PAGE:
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dc.contributor.advisorWhite, Peta
dc.contributor.advisorIreland, Liza
dc.contributor.advisorNoble, Michael-Anne
dc.contributor.authorFridriksson, Kara Elyse
dc.date.accessioned2013-06-05T02:54:13Z
dc.date.available2013-06-05T02:54:13Z
dc.date.issued2013-06-04
dc.date.submitted2013
dc.identifier.urihttp://hdl.handle.net/10170/595
dc.description.abstractResearch for this study built on the experience of salmon restoration by exploring the lived experience of children ages eight to 12 who participated in an eight-month salmon restoration education program, the Salmonid Enhancement Program (SEP), through the Kamloops School District and the Department of Fisheries and Oceans (DFO). The study used a qualitative multimodal phenomenological approach that is theoretically framed through deep ecology and systems theory to answer: What meanings and impacts do children experience when participating in restoration projects? Data was gathered through: children's reflections from the experience, observations from the field experience, researcher reflections, photographs, children's drawings, and six follow-up semi-structured interviews collected from five participating classes in the Kamloops School District. The research will support the Kamloops School District and participating teachers better understand the meaning and experiences of youth participating in Salmonid Enhancement Program in order to create more inclusive program design in the future.en_US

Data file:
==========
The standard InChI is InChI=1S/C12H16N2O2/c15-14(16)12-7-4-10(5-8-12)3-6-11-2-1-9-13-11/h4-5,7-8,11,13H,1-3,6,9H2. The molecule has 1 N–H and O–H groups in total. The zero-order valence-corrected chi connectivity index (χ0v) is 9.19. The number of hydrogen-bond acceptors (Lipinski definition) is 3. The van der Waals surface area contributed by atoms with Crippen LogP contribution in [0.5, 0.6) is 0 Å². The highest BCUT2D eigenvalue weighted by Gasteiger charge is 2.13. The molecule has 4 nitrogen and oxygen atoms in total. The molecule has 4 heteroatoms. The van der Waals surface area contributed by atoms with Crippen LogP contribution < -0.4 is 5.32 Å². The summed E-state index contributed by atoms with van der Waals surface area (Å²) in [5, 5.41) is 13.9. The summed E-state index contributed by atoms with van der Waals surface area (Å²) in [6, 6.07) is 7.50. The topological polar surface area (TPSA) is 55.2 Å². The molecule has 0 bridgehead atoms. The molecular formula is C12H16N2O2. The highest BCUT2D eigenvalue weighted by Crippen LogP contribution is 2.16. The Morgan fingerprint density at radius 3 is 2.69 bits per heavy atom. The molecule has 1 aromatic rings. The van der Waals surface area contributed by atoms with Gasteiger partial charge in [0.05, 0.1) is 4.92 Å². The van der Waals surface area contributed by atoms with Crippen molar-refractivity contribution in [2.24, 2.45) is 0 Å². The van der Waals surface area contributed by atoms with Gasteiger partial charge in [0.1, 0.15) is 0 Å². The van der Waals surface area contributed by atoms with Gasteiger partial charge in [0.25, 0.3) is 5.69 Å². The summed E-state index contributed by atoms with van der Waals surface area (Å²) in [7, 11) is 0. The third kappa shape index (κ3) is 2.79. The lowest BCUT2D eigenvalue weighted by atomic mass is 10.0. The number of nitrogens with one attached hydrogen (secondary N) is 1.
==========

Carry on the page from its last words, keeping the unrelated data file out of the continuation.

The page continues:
dc.subjectChildrenen_US
dc.subjectEcological Restorationen_US
dc.subjectEnvironmental Educationen_US
dc.subjectNatureen_US
dc.subjectPhenomenologyen_US
dc.subjectSalmonen_US
dc.titleNot just something you put in a frying pan and give to your family : children's meaning making and salmon restorationen_US
dc.degree.nameM.A. in Environmental Education and Communicationen_US
dc.degree.levelMastersen_US
dc.degree.disciplineSchool of Environment and Sustainabilityen_US


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